New Delhi: Khalida Hussain’s short story, The Sea, translated by Haider Shahbaz, has won the 2020 Jawad Memorial Prize for Urdu-English translation.
Shahbaz’s translation of Hussain’s Samundar was chosen primarily for the quality of translation, and on account of what the story has to offer in its English rendering, the judges said. The selection of the Urdu text, the urgency of its translation, its flow – the judges found them all to be praiseworthy.
The Jawad Memorial Prize for Urdu-English translation, named after Urdu writer Ali Jawad Zaidi, was initiated a weeks after his birth centenary in 2016. A bridge between languages, cultures and histories, the prize serves to continue his life’s work in a small, but significant way, even after his death.
While Zaidi wrote primarily in Urdu, much of his work was scholarly, and he worked tirelessly towards documenting specific genres within Urdu literature as well as making it accessible to English readers, bringing Urdu literature into the lives of many.
The translation of The Sea succeeds in capturing the poignancy of the original text, and shares in the pain of displacement that underpins Hussain’s short story, the jury said.
This year, the jury has not picked a runner-up for the prize. However, Tiffin Carrier by Muneera Surati, translated by the author herself, received a special mention and jury commendation.
The prize was judged this year by Mehr Afshan Farooqi, associate professor of Urdu and South Asian literature at the University of Virginia, and Rakhshanda Jalil, author of bestseller Invisible City (2008) and But You Don’t Look Like a Muslim (2019).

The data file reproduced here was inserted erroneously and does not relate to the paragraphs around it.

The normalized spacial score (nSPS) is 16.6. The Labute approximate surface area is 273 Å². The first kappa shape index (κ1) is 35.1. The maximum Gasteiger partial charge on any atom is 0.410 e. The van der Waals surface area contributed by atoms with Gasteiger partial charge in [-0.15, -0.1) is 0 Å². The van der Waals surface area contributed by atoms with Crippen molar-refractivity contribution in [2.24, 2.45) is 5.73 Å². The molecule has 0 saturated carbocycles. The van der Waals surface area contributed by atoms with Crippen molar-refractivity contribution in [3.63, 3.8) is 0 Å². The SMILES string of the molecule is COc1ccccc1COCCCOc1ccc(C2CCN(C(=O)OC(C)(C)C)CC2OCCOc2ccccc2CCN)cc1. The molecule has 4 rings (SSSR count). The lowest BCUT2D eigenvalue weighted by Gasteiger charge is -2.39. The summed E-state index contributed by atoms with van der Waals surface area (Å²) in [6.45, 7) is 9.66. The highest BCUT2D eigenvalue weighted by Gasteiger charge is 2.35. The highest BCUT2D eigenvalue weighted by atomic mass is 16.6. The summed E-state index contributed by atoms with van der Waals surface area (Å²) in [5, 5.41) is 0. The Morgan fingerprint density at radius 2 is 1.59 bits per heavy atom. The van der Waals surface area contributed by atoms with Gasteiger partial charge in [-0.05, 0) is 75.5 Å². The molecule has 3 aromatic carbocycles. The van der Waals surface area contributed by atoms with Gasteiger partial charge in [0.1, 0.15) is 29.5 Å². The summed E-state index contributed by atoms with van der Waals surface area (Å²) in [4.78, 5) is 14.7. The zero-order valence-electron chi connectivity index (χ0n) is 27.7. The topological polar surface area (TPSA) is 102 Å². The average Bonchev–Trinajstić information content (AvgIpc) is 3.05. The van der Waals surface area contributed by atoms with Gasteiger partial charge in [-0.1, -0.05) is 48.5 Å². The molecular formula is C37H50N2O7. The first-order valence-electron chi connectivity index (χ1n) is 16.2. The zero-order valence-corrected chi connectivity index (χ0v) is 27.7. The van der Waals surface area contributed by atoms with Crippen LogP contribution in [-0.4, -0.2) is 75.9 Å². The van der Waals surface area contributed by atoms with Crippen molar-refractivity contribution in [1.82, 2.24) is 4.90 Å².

Farooqi writes a featured column on Urdu literature’s past and present in the Dawn. She has recently finished a book on Ghalib titled: Ghalib: A Wilderness at my Doorstep. The book will be published by Allen Lane-Penguin Random House, this year.
Jalil runs an organisation called Hindustani Awaaz to promote Hindi-Urdu literature and culture, and writes regularly for major newspapers and magazines.
Shahbaz currently lives in Lahore. He holds a BA from Yale University and an MFA from the University of Nevada, Las Vegas. He has translated Mirza Athar Baig’s Hassan’s State of Affairs, and is also the guest editor of Words Without Borders March 2020 issue, Against the Canon: Urdu Feminist Writing.
He was the 2016-17 Charles Pick Fellow at the University of East Anglia, and received an ALTA (American Literary Translators Association) Travel Fellowship in 2016.